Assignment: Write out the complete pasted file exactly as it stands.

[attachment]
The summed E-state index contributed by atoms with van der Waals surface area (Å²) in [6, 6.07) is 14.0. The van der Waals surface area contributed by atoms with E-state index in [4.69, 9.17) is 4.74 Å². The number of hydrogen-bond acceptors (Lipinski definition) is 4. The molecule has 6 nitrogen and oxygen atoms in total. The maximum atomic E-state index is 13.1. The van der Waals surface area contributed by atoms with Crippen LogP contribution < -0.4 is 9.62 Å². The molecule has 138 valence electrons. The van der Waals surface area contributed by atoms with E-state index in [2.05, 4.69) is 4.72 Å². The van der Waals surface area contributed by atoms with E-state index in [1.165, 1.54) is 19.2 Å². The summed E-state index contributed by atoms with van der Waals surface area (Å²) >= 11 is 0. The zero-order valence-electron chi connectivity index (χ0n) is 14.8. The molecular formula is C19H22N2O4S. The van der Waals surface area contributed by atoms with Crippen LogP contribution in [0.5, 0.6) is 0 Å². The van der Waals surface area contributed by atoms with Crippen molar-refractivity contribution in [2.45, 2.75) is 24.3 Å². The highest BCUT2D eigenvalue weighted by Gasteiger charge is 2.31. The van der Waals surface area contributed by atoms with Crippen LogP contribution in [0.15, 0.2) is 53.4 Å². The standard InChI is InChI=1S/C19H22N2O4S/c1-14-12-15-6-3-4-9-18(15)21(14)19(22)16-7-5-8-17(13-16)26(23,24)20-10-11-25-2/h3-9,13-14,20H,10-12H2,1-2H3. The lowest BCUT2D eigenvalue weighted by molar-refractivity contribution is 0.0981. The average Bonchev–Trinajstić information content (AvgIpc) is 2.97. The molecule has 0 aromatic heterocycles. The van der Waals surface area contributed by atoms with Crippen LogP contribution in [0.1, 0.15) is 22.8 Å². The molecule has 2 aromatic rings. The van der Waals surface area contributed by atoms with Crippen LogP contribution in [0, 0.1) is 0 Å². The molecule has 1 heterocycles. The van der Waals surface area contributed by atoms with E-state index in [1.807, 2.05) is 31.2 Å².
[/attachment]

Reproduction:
The summed E-state index contributed by atoms with van der Waals surface area (Å²) in [6, 6.07) is 14.0. The van der Waals surface area contributed by atoms with E-state index in [4.69, 9.17) is 4.74 Å². The number of hydrogen-bond acceptors (Lipinski definition) is 4. The molecule has 6 nitrogen and oxygen atoms in total. The maximum atomic E-state index is 13.1. The van der Waals surface area contributed by atoms with Crippen LogP contribution < -0.4 is 9.62 Å². The molecule has 138 valence electrons. The van der Waals surface area contributed by atoms with E-state index in [2.05, 4.69) is 4.72 Å². The van der Waals surface area contributed by atoms with E-state index in [1.165, 1.54) is 19.2 Å². The summed E-state index contributed by atoms with van der Waals surface area (Å²) >= 11 is 0. The zero-order valence-electron chi connectivity index (χ0n) is 14.8. The molecular formula is C19H22N2O4S. The van der Waals surface area contributed by atoms with Crippen LogP contribution in [0.5, 0.6) is 0 Å². The van der Waals surface area contributed by atoms with Crippen molar-refractivity contribution in [2.45, 2.75) is 24.3 Å². The highest BCUT2D eigenvalue weighted by Gasteiger charge is 2.31. The van der Waals surface area contributed by atoms with Crippen LogP contribution in [0.15, 0.2) is 53.4 Å². The standard InChI is InChI=1S/C19H22N2O4S/c1-14-12-15-6-3-4-9-18(15)21(14)19(22)16-7-5-8-17(13-16)26(23,24)20-10-11-25-2/h3-9,13-14,20H,10-12H2,1-2H3. The lowest BCUT2D eigenvalue weighted by molar-refractivity contribution is 0.0981. The average Bonchev–Trinajstić information content (AvgIpc) is 2.97. The molecule has 0 aromatic heterocycles. The van der Waals surface area contributed by atoms with Crippen LogP contribution in [0.1, 0.15) is 22.8 Å². The molecule has 2 aromatic rings. The van der Waals surface area contributed by atoms with Crippen LogP contribution in [0, 0.1) is 0 Å². The molecule has 1 heterocycles. The van der Waals surface area contributed by atoms with E-state index in [1.807, 2.05) is 31.2 Å².